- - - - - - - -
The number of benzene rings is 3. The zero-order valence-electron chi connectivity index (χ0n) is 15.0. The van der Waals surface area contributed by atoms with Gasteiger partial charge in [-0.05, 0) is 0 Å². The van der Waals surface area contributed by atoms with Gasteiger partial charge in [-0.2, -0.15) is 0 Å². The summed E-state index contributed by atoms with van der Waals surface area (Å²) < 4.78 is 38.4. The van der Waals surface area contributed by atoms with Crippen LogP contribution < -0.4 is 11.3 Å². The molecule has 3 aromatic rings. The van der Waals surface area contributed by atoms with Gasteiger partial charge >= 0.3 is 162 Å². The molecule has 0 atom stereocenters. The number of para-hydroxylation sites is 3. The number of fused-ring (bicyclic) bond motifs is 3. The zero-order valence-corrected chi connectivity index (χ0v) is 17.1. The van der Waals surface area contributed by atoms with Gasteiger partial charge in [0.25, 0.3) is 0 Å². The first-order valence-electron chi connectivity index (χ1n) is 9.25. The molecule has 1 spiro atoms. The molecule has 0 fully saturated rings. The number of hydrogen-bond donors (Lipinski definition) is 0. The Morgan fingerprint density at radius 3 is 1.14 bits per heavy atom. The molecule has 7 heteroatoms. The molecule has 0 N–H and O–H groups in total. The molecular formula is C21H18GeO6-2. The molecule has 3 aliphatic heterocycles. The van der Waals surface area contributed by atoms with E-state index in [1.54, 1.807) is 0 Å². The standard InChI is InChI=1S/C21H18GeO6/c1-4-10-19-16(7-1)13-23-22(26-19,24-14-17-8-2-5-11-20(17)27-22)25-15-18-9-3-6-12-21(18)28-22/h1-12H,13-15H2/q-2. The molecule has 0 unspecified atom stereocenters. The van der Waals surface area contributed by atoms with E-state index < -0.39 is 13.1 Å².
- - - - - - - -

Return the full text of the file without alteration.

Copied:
The number of benzene rings is 3. The zero-order valence-electron chi connectivity index (χ0n) is 15.0. The van der Waals surface area contributed by atoms with Gasteiger partial charge in [-0.05, 0) is 0 Å². The van der Waals surface area contributed by atoms with Gasteiger partial charge in [-0.2, -0.15) is 0 Å². The summed E-state index contributed by atoms with van der Waals surface area (Å²) < 4.78 is 38.4. The van der Waals surface area contributed by atoms with Crippen LogP contribution < -0.4 is 11.3 Å². The molecule has 3 aromatic rings. The van der Waals surface area contributed by atoms with Gasteiger partial charge >= 0.3 is 162 Å². The molecule has 0 atom stereocenters. The number of para-hydroxylation sites is 3. The number of fused-ring (bicyclic) bond motifs is 3. The zero-order valence-corrected chi connectivity index (χ0v) is 17.1. The van der Waals surface area contributed by atoms with Gasteiger partial charge in [0.25, 0.3) is 0 Å². The first-order valence-electron chi connectivity index (χ1n) is 9.25. The molecule has 1 spiro atoms. The molecule has 0 fully saturated rings. The number of hydrogen-bond donors (Lipinski definition) is 0. The Morgan fingerprint density at radius 3 is 1.14 bits per heavy atom. The molecule has 7 heteroatoms. The molecule has 0 N–H and O–H groups in total. The molecular formula is C21H18GeO6-2. The molecule has 3 aliphatic heterocycles. The van der Waals surface area contributed by atoms with E-state index in [1.54, 1.807) is 0 Å². The standard InChI is InChI=1S/C21H18GeO6/c1-4-10-19-16(7-1)13-23-22(26-19,24-14-17-8-2-5-11-20(17)27-22)25-15-18-9-3-6-12-21(18)28-22/h1-12H,13-15H2/q-2. The molecule has 0 unspecified atom stereocenters. The van der Waals surface area contributed by atoms with E-state index < -0.39 is 13.1 Å².